Product Details

The Badger COMET is designed by a team at the University of Wisconsin - Madison as an in-situ manufacturing workstation. To meet this, a collapsible 3D printer capable of producing ABS material through FDM methods is designed in accordance with the 2014 X-Hab Academic Innovation Challenge to be delivered to NASA for integration into the Deep Space Habitat.

Design Objective

Badger COMET is an innovative solution to the unique set of design challenges set forth by 3D printing in space. To meet these, a lightweight, mobile, and collapsible model was designed, capable of a print volume of eight cubic feet, an overall 90% reduction in volume during collapse, enhanced electronics and safety features to enhance the overall life of system and FDM processing of ABS materials. Further objectives align with NASA standards and specifications.

Overall Design

The overall design of the Badger COMET is broken into four main subsystems and can be viewed through the links below. The current design contains two sets of collapsible axes for maximum volume reduction through use of nested c-channels to collapse the z-axis and a custom hinge assembly for collapsing along the x-axis, leaving the y-axis static. A multi-component plate connected via tensioned cables serves as the flat print surface and is removed during storage. Underneath this multi-component plate is a collapsible structure that folds parallel to the x-axis, providing additional rigidity, alignment mechanisms, and housing for the filament and electronic components. DC stepper motors controlled by a custom designed circuit and firmware actuate the extruder module in all three axes along with regulating the feed mechanism and monitoring safety and processing signals. User interaction is controlled through an installed LCD panel that allows a user to select parts, pause or cancel printing, along with selection of additional settings. The fully deployed state for the Badger COMET can be seen in rendered form below:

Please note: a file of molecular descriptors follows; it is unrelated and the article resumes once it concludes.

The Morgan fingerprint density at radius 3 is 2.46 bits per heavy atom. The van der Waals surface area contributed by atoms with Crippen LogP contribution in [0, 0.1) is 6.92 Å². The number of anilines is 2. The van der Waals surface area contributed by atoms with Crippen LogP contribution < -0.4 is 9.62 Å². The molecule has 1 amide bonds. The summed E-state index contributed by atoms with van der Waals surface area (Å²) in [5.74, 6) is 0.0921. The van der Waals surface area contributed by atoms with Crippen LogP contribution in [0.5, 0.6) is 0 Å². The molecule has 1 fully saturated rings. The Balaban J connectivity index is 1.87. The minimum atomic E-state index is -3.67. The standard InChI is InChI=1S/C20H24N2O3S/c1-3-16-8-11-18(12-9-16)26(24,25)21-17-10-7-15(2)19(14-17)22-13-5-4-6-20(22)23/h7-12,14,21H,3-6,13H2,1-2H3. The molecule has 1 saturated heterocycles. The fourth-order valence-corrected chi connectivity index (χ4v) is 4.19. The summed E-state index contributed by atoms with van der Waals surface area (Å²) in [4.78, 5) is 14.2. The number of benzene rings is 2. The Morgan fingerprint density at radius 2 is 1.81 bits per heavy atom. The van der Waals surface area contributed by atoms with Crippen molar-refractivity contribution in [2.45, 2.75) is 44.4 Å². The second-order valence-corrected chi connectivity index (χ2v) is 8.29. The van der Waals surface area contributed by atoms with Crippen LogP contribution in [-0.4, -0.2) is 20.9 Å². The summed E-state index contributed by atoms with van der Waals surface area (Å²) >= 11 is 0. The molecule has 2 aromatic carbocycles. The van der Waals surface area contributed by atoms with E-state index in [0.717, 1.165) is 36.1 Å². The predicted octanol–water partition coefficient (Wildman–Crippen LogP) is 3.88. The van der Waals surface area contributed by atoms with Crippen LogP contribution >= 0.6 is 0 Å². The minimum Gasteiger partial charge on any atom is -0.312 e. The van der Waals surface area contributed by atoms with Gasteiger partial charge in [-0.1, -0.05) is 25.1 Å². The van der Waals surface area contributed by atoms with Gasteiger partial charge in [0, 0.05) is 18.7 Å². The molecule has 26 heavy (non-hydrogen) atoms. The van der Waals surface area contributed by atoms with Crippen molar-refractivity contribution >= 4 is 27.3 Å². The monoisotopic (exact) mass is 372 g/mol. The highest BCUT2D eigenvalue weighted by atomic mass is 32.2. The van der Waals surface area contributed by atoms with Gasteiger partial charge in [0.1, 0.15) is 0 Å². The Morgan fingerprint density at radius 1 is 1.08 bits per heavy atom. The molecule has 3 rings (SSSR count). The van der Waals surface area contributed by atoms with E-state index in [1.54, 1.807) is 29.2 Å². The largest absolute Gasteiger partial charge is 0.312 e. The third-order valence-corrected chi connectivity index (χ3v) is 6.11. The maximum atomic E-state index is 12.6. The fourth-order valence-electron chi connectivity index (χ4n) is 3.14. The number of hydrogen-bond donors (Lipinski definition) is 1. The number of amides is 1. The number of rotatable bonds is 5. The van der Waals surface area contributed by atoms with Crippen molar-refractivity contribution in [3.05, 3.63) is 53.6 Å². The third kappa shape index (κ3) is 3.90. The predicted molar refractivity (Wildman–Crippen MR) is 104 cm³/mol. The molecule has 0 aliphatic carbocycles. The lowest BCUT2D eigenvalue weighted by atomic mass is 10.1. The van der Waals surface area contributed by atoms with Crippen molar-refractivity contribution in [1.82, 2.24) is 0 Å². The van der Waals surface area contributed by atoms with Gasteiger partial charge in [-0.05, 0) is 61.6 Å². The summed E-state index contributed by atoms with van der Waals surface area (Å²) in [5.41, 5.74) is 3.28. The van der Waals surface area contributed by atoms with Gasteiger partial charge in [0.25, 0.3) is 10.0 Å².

In its fully collapsed state, the overall volume is reduced by about 90%, creating a smaller platform for storage and movement. Different sets of mechanical locks keep the collapsed structure contained, allowing ease of movement without damage to the internal components. From this state, the system can be deployed through manual expansion of the necessary items. The fully collapsed state can be seen in rendered form below:

Additional Information on the design can be obtained through contacting the team directly.